With MAM, controls such as authentication, encryption, data loss prevention and expiration - apps and data can be manually expired or set to automatically remove themselves from devices based on perimeters established by administrators - can all be applied to corporate apps and other resources on otherwise unmanaged, user-owned devices. In this way, complete end-to-end visibility and control over where sensitive data is flowing - regardless of what mobile application or service is being used to traffic the data - can be achieved and, just as important, maintained.

In addition, MAM allows multiple corporate apps to securely communicate with each other and for data traffic segregation, so all traffic from corporate apps can be routed through the corporate network while the personal traffic is left unmonitored.

It is important to note, however, that MAM as a term is being used loosely within the industry. Different technology vendors use it to describe different things. Some refer to app distribution functionality as MAM and still others refer to simple app blocking as MAM.

From an enterprise perspective, however, MAM should be more than that. More than simply distributing the right apps and blocking the wrong ones, MAM is about protecting the corporate apps and data on mobile devices by taking management from a device level to an application level. It is the most effective tool for separating corporate data from personal data to make safe, effective BYOD policies possible.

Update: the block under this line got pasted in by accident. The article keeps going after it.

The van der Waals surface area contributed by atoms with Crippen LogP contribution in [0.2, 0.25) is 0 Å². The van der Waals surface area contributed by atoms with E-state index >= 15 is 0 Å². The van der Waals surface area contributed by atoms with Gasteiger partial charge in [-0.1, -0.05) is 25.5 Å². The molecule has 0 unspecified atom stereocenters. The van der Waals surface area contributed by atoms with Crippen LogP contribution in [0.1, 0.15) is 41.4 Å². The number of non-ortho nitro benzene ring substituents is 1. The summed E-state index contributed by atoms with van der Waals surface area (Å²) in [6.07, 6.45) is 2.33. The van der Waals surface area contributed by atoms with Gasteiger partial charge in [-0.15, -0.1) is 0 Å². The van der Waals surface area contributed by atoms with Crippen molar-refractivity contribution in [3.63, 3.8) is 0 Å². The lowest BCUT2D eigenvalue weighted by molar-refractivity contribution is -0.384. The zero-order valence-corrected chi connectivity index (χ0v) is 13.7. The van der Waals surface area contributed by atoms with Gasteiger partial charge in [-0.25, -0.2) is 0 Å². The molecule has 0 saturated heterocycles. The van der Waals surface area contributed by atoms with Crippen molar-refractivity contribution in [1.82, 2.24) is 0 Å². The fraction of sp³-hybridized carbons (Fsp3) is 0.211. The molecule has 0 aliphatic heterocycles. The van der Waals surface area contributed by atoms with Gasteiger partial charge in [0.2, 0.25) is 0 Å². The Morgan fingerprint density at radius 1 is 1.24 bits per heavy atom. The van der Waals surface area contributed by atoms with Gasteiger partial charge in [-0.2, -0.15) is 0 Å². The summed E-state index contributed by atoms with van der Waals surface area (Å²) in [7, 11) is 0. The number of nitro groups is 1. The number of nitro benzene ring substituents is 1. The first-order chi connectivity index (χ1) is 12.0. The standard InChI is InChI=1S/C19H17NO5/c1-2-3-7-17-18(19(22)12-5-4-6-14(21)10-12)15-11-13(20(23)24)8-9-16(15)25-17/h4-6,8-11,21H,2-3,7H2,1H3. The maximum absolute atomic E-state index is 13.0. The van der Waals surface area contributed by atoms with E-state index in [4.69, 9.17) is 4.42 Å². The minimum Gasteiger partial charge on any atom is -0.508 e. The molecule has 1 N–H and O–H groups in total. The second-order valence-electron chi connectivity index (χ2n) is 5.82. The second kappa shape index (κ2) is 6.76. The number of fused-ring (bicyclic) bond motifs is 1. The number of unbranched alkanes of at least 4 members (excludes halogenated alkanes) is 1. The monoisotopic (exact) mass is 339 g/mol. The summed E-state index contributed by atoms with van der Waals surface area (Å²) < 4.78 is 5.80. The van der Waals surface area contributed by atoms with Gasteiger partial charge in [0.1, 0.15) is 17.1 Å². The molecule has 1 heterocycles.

Re-imagining business for a mobile world, while not without its growing pains, can be a fairly straightforward process. However, to re-imagine business for a mobile world confidently, MAM should be a part of every discussion.

More Stories By Swarna Podila

Swarna Podila serves as a senior manager with the Enterprise Mobility Group at Symantec, responsible for the messaging, positioning, go-to-market strategy and overall evangelism of mobile security and management products and services. In her role, she focuses on the enterprise routes to market, messaging the solutions for on-premise and cloud deployments. At Symantec, Podila has promoted the idea of user-centric and information-centric view and anytime, anywhere productivity.

Prior to Symantec, Podila served a product marketing consultant at Citrix. There she was responsible for the messaging and launching of the company’s networking products. Prior to Citrix, she worked at a software startup and was responsible for their transition from stealth mode to a mid-sized company. She was responsible for product messaging, identifying routes to market and sales enablement. With over 10 years experience in the IT industry, Podila has held a number of roles in product strategy, marketing and engineering. She has an undergraduate degree in Electronics and Communications Engineering and an MBA from Santa Clara University.